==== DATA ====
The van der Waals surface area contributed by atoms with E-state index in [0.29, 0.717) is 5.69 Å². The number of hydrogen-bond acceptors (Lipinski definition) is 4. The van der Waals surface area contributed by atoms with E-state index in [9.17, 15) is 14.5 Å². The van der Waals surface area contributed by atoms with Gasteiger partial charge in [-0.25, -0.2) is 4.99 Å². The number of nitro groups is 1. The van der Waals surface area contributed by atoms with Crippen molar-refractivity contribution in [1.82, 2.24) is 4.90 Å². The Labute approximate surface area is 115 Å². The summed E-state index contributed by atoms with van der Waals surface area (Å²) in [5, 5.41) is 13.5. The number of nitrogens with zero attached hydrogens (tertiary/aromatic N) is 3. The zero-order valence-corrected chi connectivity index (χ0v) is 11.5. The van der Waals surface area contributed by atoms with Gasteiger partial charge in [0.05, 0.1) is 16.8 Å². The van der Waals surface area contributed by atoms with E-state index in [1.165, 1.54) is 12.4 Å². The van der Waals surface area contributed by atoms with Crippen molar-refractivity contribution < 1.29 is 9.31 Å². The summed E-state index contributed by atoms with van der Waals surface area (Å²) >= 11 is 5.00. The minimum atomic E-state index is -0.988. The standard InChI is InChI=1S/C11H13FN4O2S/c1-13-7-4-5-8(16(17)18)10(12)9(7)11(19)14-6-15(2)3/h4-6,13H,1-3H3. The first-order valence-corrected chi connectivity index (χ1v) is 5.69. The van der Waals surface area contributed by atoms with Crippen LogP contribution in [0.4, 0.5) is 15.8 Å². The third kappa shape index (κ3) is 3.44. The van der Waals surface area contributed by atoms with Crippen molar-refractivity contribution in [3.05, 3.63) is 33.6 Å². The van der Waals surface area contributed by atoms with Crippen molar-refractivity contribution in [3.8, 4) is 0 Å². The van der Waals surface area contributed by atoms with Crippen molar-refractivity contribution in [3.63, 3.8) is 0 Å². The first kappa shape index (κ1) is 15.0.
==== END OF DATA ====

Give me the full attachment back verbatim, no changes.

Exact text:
The van der Waals surface area contributed by atoms with E-state index in [0.29, 0.717) is 5.69 Å². The number of hydrogen-bond acceptors (Lipinski definition) is 4. The van der Waals surface area contributed by atoms with E-state index in [9.17, 15) is 14.5 Å². The van der Waals surface area contributed by atoms with Gasteiger partial charge in [-0.25, -0.2) is 4.99 Å². The number of nitro groups is 1. The van der Waals surface area contributed by atoms with Crippen molar-refractivity contribution in [1.82, 2.24) is 4.90 Å². The Labute approximate surface area is 115 Å². The summed E-state index contributed by atoms with van der Waals surface area (Å²) in [5, 5.41) is 13.5. The number of nitrogens with zero attached hydrogens (tertiary/aromatic N) is 3. The zero-order valence-corrected chi connectivity index (χ0v) is 11.5. The van der Waals surface area contributed by atoms with Gasteiger partial charge in [0.05, 0.1) is 16.8 Å². The van der Waals surface area contributed by atoms with E-state index in [1.165, 1.54) is 12.4 Å². The van der Waals surface area contributed by atoms with Crippen molar-refractivity contribution < 1.29 is 9.31 Å². The summed E-state index contributed by atoms with van der Waals surface area (Å²) >= 11 is 5.00. The minimum atomic E-state index is -0.988. The standard InChI is InChI=1S/C11H13FN4O2S/c1-13-7-4-5-8(16(17)18)10(12)9(7)11(19)14-6-15(2)3/h4-6,13H,1-3H3. The first-order valence-corrected chi connectivity index (χ1v) is 5.69. The van der Waals surface area contributed by atoms with Crippen LogP contribution in [0.4, 0.5) is 15.8 Å². The third kappa shape index (κ3) is 3.44. The van der Waals surface area contributed by atoms with Crippen molar-refractivity contribution in [3.05, 3.63) is 33.6 Å². The van der Waals surface area contributed by atoms with Crippen molar-refractivity contribution in [3.8, 4) is 0 Å². The van der Waals surface area contributed by atoms with Crippen molar-refractivity contribution in [3.63, 3.8) is 0 Å². The first kappa shape index (κ1) is 15.0.